Posted in College & Student Loans, You and Your Money

Raising Adults


Yesterday, I returned home from a seven day cruise with my 19 year old daughter.  It was an awesome trip full of bonding moments as it was just her and I out in the world for 7 days (and she was trapped on the ship with me with no where to go).  On the last day of our trip which was a sea day, we were eating lunch and starting talking with this couple who had 2 teenagers but were traveling alone.  The gentleman was in law enforcement and my daughter is in college for Criminal Justice.  We talked to them for almost an hour sharing great advice and talking about our passions.  My daughter shared many of the things she has learned over the years and the couple seemed shocked and impressed at her knowledge and grasp on reality.  One of the subjects we talked about was the epidemic in this country with teenagers and young adults believing they are entitled to everything without working for it.  And my daughter agreed – she sees this with her friends and others all the time.  When it was time for us to part ways and move on to other activities, the lady leaned over and whispered in my ear “You raised her well.”  I admit I teared up a little.

I don’t say this to brag although I am super proud of my daughter and the young lady she has become.  I am telling this story because it brought home a lesson that I learned many years ago and have shared from that day forward – we are raising adults.  It doesn’t matter whether a kid is 2, 12, or 20, you are always raising an adult.  Let me explain.

Your kids and kids in your life – whether for a moment or for a lifetime – are watching every move you make and every word you say (and the way you say it).  Kids aren’t born knowing how to do things.  They learn by what we teach them.  The key word is teach them.  Now, you can teach your kids on purpose like I did my daughter or you can teach them by default – either way, they are watching and learning every moment of every day.  The other day I was in Wal-Mart and I heard a kid screaming from 4 aisles over.  He just kept screaming until he got to the aisle I was on.  Then I saw his mom give him a phone and he stopped.  Whether she realized it or not, she taught him that if he screamed, he would eventually get his way.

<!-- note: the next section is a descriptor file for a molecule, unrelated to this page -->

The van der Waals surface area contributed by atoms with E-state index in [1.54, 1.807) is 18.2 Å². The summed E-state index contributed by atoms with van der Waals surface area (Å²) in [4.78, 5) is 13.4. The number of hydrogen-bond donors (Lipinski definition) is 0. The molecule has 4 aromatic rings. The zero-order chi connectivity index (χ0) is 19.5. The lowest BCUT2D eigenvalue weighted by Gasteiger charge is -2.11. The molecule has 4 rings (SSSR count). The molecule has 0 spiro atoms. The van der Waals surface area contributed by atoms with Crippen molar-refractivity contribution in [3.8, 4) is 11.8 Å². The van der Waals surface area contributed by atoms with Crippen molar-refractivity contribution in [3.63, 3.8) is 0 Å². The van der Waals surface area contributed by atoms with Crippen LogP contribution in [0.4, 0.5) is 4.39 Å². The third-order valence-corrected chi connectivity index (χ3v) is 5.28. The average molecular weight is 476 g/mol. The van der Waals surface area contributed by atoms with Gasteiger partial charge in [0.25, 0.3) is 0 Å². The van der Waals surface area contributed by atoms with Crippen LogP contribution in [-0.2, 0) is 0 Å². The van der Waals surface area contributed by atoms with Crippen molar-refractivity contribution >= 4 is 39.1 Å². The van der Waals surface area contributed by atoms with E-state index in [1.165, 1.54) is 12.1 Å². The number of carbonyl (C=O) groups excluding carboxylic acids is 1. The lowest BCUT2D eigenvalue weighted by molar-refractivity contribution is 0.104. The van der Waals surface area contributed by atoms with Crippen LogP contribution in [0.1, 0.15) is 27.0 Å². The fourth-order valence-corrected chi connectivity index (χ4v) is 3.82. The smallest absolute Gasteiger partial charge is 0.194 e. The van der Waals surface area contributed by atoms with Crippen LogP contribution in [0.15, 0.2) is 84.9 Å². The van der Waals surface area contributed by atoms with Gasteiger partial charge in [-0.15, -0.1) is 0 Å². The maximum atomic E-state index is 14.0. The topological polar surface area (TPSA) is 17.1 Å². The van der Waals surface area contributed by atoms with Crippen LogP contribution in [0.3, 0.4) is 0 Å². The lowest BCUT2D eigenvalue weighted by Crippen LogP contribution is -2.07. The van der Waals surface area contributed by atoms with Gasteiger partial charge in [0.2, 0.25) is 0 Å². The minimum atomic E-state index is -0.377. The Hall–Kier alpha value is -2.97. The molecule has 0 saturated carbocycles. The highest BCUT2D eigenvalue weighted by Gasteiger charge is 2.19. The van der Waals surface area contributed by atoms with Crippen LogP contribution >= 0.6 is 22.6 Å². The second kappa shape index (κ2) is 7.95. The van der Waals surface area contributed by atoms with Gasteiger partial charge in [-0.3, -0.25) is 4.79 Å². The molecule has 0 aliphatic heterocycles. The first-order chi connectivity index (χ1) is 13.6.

I hear parents say all the time “We don’t use the word no”.  Well you should, but not as a mantra.  Use it in conjunction with an explanation as to why the action or behavior is not allowed.  A great example is the entitlement issue I spoke of earlier.  Kids believe they are entitled to everything because that is what they have been taught – again either on purpose or simply by not teaching them a different way.  My daughter is no different than every other kid out there – she wanted stuff and still does.  However, I have no issue telling her no and at the same time explaining to her why not.  She has never once heard “because I said so” from me.

We must realize we are raising adults from the moment our kids are born.  Did you know that a newborn will cry and get upset if you are stressed when holding them?  But if you are calm and soothing they will be too.  It starts from day one and continues through their entire lives.  My daughter is still watching me even at 19 years old.  It is still my responsibility to be an awesome example to her on how to navigate life in a positive direction and reach all of her goals and dreams (not mine, hers).  So the next time you are speaking with a little tone because something isn’t going right or you are swiping that credit card to pay for something, just remember they are watching your every move.